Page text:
"Steven J. Henry and Eric L. Amundsen, to be specific, were nice
enough and brave enough to step up to the plate and explain why, in
their view, based on their experience as IP attorneys, the sky will
not fall no matter how Bilski is decided.
"I know, and they know -- because I made it clear -- that most
of us here are opposed to software patents and disagree with their
position. But they came anyway, and I appreciate it. Thank you
both. Please treat them as my guests at this party, with respectful
attention, and then explain to them in return, please, all the
reasons you do or do not agree. References are ideal for expanding
and deepening the conversation.
"It's particularly pertinent now to be having this discussion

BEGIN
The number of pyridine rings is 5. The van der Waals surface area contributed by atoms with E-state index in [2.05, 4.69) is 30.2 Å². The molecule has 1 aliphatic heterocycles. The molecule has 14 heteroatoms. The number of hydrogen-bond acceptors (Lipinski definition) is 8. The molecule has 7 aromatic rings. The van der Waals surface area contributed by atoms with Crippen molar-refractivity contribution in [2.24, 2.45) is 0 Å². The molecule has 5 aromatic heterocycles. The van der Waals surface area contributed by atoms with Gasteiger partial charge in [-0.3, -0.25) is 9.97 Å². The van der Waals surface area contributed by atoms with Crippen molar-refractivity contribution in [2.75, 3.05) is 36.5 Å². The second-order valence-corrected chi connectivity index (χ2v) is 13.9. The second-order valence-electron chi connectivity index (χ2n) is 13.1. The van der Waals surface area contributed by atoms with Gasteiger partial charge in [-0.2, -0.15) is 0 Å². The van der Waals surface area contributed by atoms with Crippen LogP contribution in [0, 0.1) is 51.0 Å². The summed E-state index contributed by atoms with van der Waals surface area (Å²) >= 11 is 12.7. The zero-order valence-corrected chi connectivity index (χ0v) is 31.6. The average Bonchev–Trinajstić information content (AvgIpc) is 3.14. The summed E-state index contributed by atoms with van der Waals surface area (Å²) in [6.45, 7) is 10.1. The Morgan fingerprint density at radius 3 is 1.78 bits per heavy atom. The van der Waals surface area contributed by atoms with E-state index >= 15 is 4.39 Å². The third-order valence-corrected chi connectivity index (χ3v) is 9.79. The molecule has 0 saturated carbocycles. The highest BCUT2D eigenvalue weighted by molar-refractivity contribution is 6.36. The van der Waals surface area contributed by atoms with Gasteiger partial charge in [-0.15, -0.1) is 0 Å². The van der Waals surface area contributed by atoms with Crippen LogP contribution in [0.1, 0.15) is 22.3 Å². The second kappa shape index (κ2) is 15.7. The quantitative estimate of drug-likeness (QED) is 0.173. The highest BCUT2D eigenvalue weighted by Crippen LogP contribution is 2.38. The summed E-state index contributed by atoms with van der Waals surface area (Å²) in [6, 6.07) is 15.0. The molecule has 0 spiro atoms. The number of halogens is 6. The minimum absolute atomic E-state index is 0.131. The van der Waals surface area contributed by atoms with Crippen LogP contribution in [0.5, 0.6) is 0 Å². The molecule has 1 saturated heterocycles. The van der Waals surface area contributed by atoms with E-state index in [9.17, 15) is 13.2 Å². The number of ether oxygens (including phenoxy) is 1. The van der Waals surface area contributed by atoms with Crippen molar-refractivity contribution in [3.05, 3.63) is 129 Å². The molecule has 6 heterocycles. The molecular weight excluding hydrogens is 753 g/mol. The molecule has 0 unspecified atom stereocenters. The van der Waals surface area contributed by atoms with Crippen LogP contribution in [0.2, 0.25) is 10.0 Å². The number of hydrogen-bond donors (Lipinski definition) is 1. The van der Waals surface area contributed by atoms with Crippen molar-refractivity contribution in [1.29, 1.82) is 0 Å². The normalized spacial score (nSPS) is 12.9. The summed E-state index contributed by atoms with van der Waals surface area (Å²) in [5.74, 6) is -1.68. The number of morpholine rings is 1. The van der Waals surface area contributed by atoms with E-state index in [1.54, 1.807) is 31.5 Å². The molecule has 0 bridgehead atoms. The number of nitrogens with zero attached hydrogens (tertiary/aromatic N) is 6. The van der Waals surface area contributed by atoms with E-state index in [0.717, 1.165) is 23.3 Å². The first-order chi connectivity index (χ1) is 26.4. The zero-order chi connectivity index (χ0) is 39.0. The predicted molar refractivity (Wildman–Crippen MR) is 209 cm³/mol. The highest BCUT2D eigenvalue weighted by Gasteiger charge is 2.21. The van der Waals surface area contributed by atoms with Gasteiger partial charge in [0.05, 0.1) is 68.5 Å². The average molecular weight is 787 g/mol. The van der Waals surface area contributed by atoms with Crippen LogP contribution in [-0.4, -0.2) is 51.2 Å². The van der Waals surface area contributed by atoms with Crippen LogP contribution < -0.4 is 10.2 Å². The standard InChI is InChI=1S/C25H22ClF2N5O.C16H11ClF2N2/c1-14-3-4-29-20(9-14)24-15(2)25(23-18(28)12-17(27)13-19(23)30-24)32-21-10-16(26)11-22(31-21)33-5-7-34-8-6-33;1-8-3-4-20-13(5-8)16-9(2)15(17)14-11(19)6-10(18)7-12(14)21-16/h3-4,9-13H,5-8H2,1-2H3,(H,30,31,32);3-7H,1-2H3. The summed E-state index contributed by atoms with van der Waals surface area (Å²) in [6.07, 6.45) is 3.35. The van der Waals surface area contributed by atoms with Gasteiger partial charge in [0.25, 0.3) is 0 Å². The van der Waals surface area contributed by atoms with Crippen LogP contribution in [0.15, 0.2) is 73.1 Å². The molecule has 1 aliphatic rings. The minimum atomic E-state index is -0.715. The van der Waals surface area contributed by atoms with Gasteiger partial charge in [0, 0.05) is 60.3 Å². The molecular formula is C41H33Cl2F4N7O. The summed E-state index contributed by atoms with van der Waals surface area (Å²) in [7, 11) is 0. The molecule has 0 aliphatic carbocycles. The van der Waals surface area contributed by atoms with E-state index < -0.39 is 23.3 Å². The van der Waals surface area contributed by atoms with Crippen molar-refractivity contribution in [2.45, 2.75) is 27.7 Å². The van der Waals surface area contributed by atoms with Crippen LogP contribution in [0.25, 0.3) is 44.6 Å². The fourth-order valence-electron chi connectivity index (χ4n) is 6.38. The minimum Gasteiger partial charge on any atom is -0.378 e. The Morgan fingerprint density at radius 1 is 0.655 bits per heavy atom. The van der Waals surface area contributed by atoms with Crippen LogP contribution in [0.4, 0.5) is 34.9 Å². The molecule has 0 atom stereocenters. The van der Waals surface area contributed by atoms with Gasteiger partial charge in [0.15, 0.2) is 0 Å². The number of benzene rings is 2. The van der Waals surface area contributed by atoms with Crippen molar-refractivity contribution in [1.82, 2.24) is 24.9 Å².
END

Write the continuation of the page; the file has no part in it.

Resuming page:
because the Supreme Court is going to be deciding the appeal of
Bilski, and I thought it would be useful to consider a bit of the
history of those kinds of patents and the cases that led to them
being thought of as patentable subject matter. Groklaw can't file
an amicus, but at least we can contribute to thinking about the
issues. Think of it as tossing a note in a bottle into the ocean.
You just never know who you might reach. When I go down the
Patently O list of Bilski briefs now being filed with the Supreme
Court, I don't see the pro-software/methods patents proponents even
addressing the needs and concerns of the FOSS community."